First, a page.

“The legal system failed each one of you. I’m part of that system. I don’t know if anyone has ever apologized to you — has said, ‘We are sorry for what has happened to you, personally.’ I think everybody in the chain of command that put you where you were should have the humility and the decency and the humanity to have apologized to you years ago.”

That’s what constitutional lawyer Stephen Rohde, vice president of Death Penalty Focus and past chair of the ACLU Foundation of Southern California, told the five members of the Innocence Day panel at Loyola Law School on Oct. 7. He rose from the audience in the school’s Robinson Courtroom to pronounce those words to Kash Register, imprisoned 34 years for a murder he didn’t commit, and Obie Anthony, who spent 17 years in prison, falsely convicted of robbery and murder.

Both were exonerated with the help of Loyola’s Project for the Innocent.

Also on the panel were Nick Yarris, behind bars for 23 years for rape and murder until he became the first person on death row to be exonerated by DNA evidence in Pennsylvania, and Gloria Killian, who served 16 years in California prisons for supposedly masterminding a 1981 robbery and murder.

The last panel member was Ronnie Sandoval, mother of Arthur Carmona, who was freed after three years for armed robberies he didn’t commit. A few years after being exonerated, Carmona was killed by a hit-and-run driver.

Part of Death Penalty Focus Week and cosponsored by the anti-death penalty organization, Innocence Day focused on wrongful convictions. The National Registry of Exonerations declared that a record number of these erroneous convictions, 87, were overturned in 2013 alone. Since 1989, the registry has documented more than 1,300 such cases.

According to a project at UC Berkeley Law School, California leads the nation in wrongful convictions, which would come as no surprise to members of the panel.

Obie Anthony stressed that it’s actually easy to be wrongfully convicted. “I say this to people: ‘When was the last time that somebody said to you that you looked like someone else?’” he said. “And I’ve been spreading that message since I’ve been out.”

Kash Register pointed out how difficult it was to overturn his conviction. “It’s been a long time. It was a long, long road,” he said. “And, you know, going to the [parole] board 11 times and getting denied for no reasons, I did everything possible to get out. So I went through a lot, me and my mother. I’m just grateful for the people of Project Innocence and all that they did. Thank you.”

Gloria Killian, a former law student herself and the current executive director of Action Committee for Women in Prison, concurred. “If the prosecutor’s office gets you in their sights, if you are the target, they will not give up no matter what,” she said. “And they’ll do whatever is necessary to make sure that you spend life in prison without any possibility of getting out.”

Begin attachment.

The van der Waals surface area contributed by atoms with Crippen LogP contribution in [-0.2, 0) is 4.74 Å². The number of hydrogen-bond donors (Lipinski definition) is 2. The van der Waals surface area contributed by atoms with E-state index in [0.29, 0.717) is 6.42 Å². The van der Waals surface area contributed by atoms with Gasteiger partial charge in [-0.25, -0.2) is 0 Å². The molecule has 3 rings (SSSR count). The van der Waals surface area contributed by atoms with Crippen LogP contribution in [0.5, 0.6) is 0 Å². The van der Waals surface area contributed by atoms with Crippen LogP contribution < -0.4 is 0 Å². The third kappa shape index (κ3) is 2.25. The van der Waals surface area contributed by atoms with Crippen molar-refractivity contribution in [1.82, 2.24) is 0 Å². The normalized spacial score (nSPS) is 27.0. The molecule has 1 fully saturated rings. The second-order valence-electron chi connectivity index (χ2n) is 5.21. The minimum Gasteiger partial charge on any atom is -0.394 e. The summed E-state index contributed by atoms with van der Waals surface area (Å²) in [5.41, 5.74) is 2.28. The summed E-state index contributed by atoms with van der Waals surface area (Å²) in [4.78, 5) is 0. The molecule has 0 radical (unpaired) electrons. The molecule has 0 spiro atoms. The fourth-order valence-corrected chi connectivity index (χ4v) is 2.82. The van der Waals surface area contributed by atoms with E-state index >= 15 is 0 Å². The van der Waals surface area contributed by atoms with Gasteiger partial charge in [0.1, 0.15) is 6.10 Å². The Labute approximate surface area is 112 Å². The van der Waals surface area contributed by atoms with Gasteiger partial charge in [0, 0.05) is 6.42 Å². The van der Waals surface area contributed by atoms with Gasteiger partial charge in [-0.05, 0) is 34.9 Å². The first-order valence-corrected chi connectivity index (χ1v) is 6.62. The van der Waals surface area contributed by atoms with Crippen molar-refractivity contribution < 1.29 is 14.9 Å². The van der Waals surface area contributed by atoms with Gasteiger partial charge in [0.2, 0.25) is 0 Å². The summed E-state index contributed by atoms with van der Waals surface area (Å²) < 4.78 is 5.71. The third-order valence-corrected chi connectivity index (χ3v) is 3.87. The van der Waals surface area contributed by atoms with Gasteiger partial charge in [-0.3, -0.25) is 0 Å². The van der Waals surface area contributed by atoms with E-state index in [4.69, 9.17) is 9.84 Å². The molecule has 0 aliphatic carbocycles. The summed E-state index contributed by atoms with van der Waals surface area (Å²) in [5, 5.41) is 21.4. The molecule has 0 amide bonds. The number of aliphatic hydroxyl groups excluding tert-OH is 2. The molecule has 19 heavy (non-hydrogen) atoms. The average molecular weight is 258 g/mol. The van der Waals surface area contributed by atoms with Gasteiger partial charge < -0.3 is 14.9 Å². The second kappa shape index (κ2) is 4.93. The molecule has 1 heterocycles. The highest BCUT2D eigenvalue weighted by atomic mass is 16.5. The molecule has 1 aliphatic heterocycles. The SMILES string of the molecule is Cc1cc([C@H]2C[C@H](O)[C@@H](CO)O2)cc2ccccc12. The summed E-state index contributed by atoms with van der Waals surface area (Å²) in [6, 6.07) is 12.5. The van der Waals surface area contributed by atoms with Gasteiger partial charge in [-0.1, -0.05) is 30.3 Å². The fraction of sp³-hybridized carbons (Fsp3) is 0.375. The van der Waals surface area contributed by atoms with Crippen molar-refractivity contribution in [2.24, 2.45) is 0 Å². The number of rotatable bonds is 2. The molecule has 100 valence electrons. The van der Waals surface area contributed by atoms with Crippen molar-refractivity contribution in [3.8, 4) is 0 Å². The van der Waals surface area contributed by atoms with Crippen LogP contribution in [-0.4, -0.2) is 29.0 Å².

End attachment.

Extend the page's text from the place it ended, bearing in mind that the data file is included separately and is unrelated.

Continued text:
Ronnie Sandoval, whose son was wrongfully convicted, said systemic changes were badly needed. “Our system is completely broken,” she warned. “We know for a fact that innocent people have been sentenced to death. How in the world can we continue to sentence anyone to death, knowing the major flaws in our judicial system?”

Nick Yarris remarked, “The only thing that makes sense in our society is our positivity. And you’ll find that every man who’s been set free lives his life for a reason. We can’t help but be grateful for what you did for us.”

Joseph Trigilio, a federal public defender representing men and women on death row in their Habeas Corpus petitions, moderated Innocence Day. He told The Tidings the main goal was to inspire law students to realize “they can help.” Hopefully, it would inspire other members of the community as well.

“Lawyers were here, a lot of other professions were here today, so it’s just getting them to realize that this happens,” said Trigilio, supervising attorney for the Project for the Innocent. “I think too often we think that the system totally works, and that these kinds of mistakes don’t get made. But having this diverse panel exposes: ‘Gosh, anything can happen to any of us.’ Gloria was a law student. Nick doesn’t fit the profile you might think is wrongfully convicted.

“So I think it’s really important to let people know: ‘Look, mistakes happen. But, hey, we can actually do something about it.’”